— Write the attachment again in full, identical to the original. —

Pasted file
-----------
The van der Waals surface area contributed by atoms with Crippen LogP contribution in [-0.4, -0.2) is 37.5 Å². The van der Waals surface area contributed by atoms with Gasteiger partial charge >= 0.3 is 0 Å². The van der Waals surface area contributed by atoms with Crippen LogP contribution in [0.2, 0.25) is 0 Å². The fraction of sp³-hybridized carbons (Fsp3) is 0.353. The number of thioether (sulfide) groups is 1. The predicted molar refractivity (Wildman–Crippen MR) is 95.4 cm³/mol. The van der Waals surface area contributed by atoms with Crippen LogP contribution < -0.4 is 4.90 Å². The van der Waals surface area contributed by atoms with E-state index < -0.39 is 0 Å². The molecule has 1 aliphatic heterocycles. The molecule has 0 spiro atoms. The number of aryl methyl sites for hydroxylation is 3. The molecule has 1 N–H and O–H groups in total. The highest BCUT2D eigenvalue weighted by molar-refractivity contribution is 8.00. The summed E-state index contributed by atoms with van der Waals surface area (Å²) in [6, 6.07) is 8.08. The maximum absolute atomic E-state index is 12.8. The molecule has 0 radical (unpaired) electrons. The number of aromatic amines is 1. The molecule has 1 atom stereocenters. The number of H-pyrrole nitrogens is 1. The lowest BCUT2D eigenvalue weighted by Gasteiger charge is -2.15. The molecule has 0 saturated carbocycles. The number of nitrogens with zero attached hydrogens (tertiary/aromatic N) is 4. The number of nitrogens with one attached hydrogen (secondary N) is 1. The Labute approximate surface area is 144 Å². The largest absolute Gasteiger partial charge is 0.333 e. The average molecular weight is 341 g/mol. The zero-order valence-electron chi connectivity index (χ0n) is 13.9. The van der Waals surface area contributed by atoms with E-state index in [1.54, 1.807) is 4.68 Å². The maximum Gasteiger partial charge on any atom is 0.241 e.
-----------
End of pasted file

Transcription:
The van der Waals surface area contributed by atoms with Crippen LogP contribution in [-0.4, -0.2) is 37.5 Å². The van der Waals surface area contributed by atoms with Gasteiger partial charge >= 0.3 is 0 Å². The van der Waals surface area contributed by atoms with Crippen LogP contribution in [0.2, 0.25) is 0 Å². The fraction of sp³-hybridized carbons (Fsp3) is 0.353. The number of thioether (sulfide) groups is 1. The predicted molar refractivity (Wildman–Crippen MR) is 95.4 cm³/mol. The van der Waals surface area contributed by atoms with Crippen LogP contribution < -0.4 is 4.90 Å². The van der Waals surface area contributed by atoms with E-state index < -0.39 is 0 Å². The molecule has 1 aliphatic heterocycles. The molecule has 0 spiro atoms. The number of aryl methyl sites for hydroxylation is 3. The molecule has 1 N–H and O–H groups in total. The highest BCUT2D eigenvalue weighted by molar-refractivity contribution is 8.00. The summed E-state index contributed by atoms with van der Waals surface area (Å²) in [6, 6.07) is 8.08. The maximum absolute atomic E-state index is 12.8. The molecule has 0 radical (unpaired) electrons. The number of aromatic amines is 1. The molecule has 1 atom stereocenters. The number of H-pyrrole nitrogens is 1. The lowest BCUT2D eigenvalue weighted by Gasteiger charge is -2.15. The molecule has 0 saturated carbocycles. The number of nitrogens with zero attached hydrogens (tertiary/aromatic N) is 4. The number of nitrogens with one attached hydrogen (secondary N) is 1. The Labute approximate surface area is 144 Å². The largest absolute Gasteiger partial charge is 0.333 e. The average molecular weight is 341 g/mol. The zero-order valence-electron chi connectivity index (χ0n) is 13.9. The van der Waals surface area contributed by atoms with E-state index in [1.54, 1.807) is 4.68 Å². The maximum Gasteiger partial charge on any atom is 0.241 e.